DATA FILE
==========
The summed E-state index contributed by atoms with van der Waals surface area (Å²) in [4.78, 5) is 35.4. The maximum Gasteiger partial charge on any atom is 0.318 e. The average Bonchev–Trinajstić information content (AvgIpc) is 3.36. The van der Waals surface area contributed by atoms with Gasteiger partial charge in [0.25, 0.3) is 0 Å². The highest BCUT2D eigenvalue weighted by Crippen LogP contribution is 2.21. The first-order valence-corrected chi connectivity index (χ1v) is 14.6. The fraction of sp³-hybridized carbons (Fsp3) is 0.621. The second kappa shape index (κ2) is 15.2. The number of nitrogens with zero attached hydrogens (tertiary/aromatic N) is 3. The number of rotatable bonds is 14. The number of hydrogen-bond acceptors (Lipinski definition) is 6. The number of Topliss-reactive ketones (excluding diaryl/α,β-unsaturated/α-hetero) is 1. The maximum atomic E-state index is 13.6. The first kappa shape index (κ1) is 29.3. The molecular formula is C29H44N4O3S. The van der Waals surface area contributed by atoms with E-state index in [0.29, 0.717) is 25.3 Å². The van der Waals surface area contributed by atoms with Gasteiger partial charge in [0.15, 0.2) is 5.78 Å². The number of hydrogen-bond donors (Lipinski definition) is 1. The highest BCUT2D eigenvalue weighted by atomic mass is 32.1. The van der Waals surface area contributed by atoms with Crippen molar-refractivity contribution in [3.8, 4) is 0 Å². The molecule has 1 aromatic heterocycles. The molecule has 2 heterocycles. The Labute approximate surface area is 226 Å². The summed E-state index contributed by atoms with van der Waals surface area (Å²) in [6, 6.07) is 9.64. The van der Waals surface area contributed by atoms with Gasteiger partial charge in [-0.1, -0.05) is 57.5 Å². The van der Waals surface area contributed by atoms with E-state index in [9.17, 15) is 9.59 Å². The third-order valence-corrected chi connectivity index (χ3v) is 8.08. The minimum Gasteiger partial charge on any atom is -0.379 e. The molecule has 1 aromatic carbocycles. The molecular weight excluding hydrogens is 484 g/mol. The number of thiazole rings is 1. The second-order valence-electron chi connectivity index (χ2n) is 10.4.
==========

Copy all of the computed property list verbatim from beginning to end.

The summed E-state index contributed by atoms with van der Waals surface area (Å²) in [4.78, 5) is 35.4. The maximum Gasteiger partial charge on any atom is 0.318 e. The average Bonchev–Trinajstić information content (AvgIpc) is 3.36. The van der Waals surface area contributed by atoms with Gasteiger partial charge in [0.25, 0.3) is 0 Å². The highest BCUT2D eigenvalue weighted by Crippen LogP contribution is 2.21. The first-order valence-corrected chi connectivity index (χ1v) is 14.6. The fraction of sp³-hybridized carbons (Fsp3) is 0.621. The second kappa shape index (κ2) is 15.2. The number of nitrogens with zero attached hydrogens (tertiary/aromatic N) is 3. The number of rotatable bonds is 14. The number of hydrogen-bond acceptors (Lipinski definition) is 6. The number of Topliss-reactive ketones (excluding diaryl/α,β-unsaturated/α-hetero) is 1. The maximum atomic E-state index is 13.6. The first kappa shape index (κ1) is 29.3. The molecular formula is C29H44N4O3S. The van der Waals surface area contributed by atoms with E-state index in [0.29, 0.717) is 25.3 Å². The van der Waals surface area contributed by atoms with Gasteiger partial charge in [0.15, 0.2) is 5.78 Å². The number of hydrogen-bond donors (Lipinski definition) is 1. The highest BCUT2D eigenvalue weighted by atomic mass is 32.1. The van der Waals surface area contributed by atoms with Crippen molar-refractivity contribution in [3.8, 4) is 0 Å². The molecule has 1 aromatic heterocycles. The molecule has 2 heterocycles. The Labute approximate surface area is 226 Å². The summed E-state index contributed by atoms with van der Waals surface area (Å²) in [6, 6.07) is 9.64. The van der Waals surface area contributed by atoms with Gasteiger partial charge in [-0.1, -0.05) is 57.5 Å². The van der Waals surface area contributed by atoms with E-state index in [9.17, 15) is 9.59 Å². The third-order valence-corrected chi connectivity index (χ3v) is 8.08. The minimum Gasteiger partial charge on any atom is -0.379 e. The molecule has 1 aromatic carbocycles. The molecular weight excluding hydrogens is 484 g/mol. The number of thiazole rings is 1. The second-order valence-electron chi connectivity index (χ2n) is 10.4.